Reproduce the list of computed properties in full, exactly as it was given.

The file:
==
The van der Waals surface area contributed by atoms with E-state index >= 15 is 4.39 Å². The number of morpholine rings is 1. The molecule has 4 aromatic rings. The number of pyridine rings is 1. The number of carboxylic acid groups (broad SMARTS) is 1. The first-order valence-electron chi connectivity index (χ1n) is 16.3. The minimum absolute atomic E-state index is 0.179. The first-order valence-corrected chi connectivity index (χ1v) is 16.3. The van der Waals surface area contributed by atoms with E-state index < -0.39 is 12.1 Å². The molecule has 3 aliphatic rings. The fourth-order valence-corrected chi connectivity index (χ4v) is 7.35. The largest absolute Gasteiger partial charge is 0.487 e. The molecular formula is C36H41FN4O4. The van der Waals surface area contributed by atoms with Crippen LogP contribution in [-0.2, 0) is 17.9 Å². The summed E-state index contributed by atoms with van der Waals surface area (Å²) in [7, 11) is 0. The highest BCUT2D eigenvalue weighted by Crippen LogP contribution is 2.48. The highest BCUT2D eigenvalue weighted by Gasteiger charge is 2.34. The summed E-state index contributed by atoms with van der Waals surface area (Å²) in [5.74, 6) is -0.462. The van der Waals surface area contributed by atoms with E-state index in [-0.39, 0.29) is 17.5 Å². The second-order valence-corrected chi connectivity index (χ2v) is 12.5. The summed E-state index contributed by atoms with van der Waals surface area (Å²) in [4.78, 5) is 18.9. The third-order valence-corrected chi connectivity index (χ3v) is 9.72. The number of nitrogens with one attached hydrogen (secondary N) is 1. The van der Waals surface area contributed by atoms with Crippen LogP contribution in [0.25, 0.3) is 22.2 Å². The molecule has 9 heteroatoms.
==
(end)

The van der Waals surface area contributed by atoms with E-state index >= 15 is 4.39 Å². The number of morpholine rings is 1. The molecule has 4 aromatic rings. The number of pyridine rings is 1. The number of carboxylic acid groups (broad SMARTS) is 1. The first-order valence-electron chi connectivity index (χ1n) is 16.3. The minimum absolute atomic E-state index is 0.179. The first-order valence-corrected chi connectivity index (χ1v) is 16.3. The van der Waals surface area contributed by atoms with E-state index < -0.39 is 12.1 Å². The molecule has 3 aliphatic rings. The fourth-order valence-corrected chi connectivity index (χ4v) is 7.35. The largest absolute Gasteiger partial charge is 0.487 e. The molecular formula is C36H41FN4O4. The van der Waals surface area contributed by atoms with Crippen LogP contribution in [-0.2, 0) is 17.9 Å². The summed E-state index contributed by atoms with van der Waals surface area (Å²) in [7, 11) is 0. The highest BCUT2D eigenvalue weighted by Crippen LogP contribution is 2.48. The highest BCUT2D eigenvalue weighted by Gasteiger charge is 2.34. The summed E-state index contributed by atoms with van der Waals surface area (Å²) in [5.74, 6) is -0.462. The van der Waals surface area contributed by atoms with E-state index in [-0.39, 0.29) is 17.5 Å². The second-order valence-corrected chi connectivity index (χ2v) is 12.5. The summed E-state index contributed by atoms with van der Waals surface area (Å²) in [4.78, 5) is 18.9. The third-order valence-corrected chi connectivity index (χ3v) is 9.72. The number of nitrogens with one attached hydrogen (secondary N) is 1. The van der Waals surface area contributed by atoms with Crippen LogP contribution in [0.25, 0.3) is 22.2 Å². The molecule has 9 heteroatoms.